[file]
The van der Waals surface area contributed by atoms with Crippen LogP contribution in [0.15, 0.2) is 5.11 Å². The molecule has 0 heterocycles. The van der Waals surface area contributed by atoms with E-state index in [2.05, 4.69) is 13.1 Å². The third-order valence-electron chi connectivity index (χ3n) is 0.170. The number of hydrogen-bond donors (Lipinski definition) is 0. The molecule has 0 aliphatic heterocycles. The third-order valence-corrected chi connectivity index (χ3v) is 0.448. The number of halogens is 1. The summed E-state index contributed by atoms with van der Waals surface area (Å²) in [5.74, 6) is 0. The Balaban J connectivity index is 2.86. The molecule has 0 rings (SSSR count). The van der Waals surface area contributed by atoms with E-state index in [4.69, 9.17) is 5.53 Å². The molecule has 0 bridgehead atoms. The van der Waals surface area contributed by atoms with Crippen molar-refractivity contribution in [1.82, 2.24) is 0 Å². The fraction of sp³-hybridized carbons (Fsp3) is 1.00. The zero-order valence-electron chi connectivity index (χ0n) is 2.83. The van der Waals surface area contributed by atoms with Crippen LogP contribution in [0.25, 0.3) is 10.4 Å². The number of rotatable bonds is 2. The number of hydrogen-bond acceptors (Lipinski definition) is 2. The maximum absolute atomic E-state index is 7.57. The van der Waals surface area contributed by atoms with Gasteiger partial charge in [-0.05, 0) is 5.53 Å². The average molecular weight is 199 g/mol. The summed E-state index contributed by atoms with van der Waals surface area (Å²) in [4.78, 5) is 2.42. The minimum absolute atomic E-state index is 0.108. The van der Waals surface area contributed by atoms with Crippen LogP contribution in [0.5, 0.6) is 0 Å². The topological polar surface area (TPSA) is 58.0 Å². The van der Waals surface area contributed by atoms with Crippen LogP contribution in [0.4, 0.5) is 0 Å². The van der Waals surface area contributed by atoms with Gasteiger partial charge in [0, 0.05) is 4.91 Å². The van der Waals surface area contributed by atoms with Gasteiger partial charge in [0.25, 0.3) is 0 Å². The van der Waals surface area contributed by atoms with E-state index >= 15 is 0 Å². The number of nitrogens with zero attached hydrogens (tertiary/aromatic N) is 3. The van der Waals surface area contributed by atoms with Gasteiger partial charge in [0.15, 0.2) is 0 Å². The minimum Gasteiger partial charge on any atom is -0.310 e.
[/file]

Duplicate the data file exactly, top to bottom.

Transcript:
The van der Waals surface area contributed by atoms with Crippen LogP contribution in [0.15, 0.2) is 5.11 Å². The molecule has 0 heterocycles. The van der Waals surface area contributed by atoms with E-state index in [2.05, 4.69) is 13.1 Å². The third-order valence-electron chi connectivity index (χ3n) is 0.170. The number of hydrogen-bond donors (Lipinski definition) is 0. The molecule has 0 aliphatic heterocycles. The third-order valence-corrected chi connectivity index (χ3v) is 0.448. The number of halogens is 1. The summed E-state index contributed by atoms with van der Waals surface area (Å²) in [5.74, 6) is 0. The Balaban J connectivity index is 2.86. The molecule has 0 rings (SSSR count). The van der Waals surface area contributed by atoms with E-state index in [4.69, 9.17) is 5.53 Å². The molecule has 0 bridgehead atoms. The van der Waals surface area contributed by atoms with Crippen molar-refractivity contribution in [1.82, 2.24) is 0 Å². The fraction of sp³-hybridized carbons (Fsp3) is 1.00. The zero-order valence-electron chi connectivity index (χ0n) is 2.83. The van der Waals surface area contributed by atoms with Crippen LogP contribution in [0.25, 0.3) is 10.4 Å². The number of rotatable bonds is 2. The number of hydrogen-bond acceptors (Lipinski definition) is 2. The maximum absolute atomic E-state index is 7.57. The van der Waals surface area contributed by atoms with Gasteiger partial charge in [-0.05, 0) is 5.53 Å². The average molecular weight is 199 g/mol. The summed E-state index contributed by atoms with van der Waals surface area (Å²) in [4.78, 5) is 2.42. The minimum absolute atomic E-state index is 0.108. The van der Waals surface area contributed by atoms with Crippen LogP contribution in [0.5, 0.6) is 0 Å². The topological polar surface area (TPSA) is 58.0 Å². The van der Waals surface area contributed by atoms with Crippen LogP contribution in [0.4, 0.5) is 0 Å². The van der Waals surface area contributed by atoms with Gasteiger partial charge in [0, 0.05) is 4.91 Å². The van der Waals surface area contributed by atoms with Gasteiger partial charge in [0.25, 0.3) is 0 Å². The van der Waals surface area contributed by atoms with E-state index >= 15 is 0 Å². The number of nitrogens with zero attached hydrogens (tertiary/aromatic N) is 3. The van der Waals surface area contributed by atoms with Gasteiger partial charge in [0.15, 0.2) is 0 Å². The minimum Gasteiger partial charge on any atom is -0.310 e.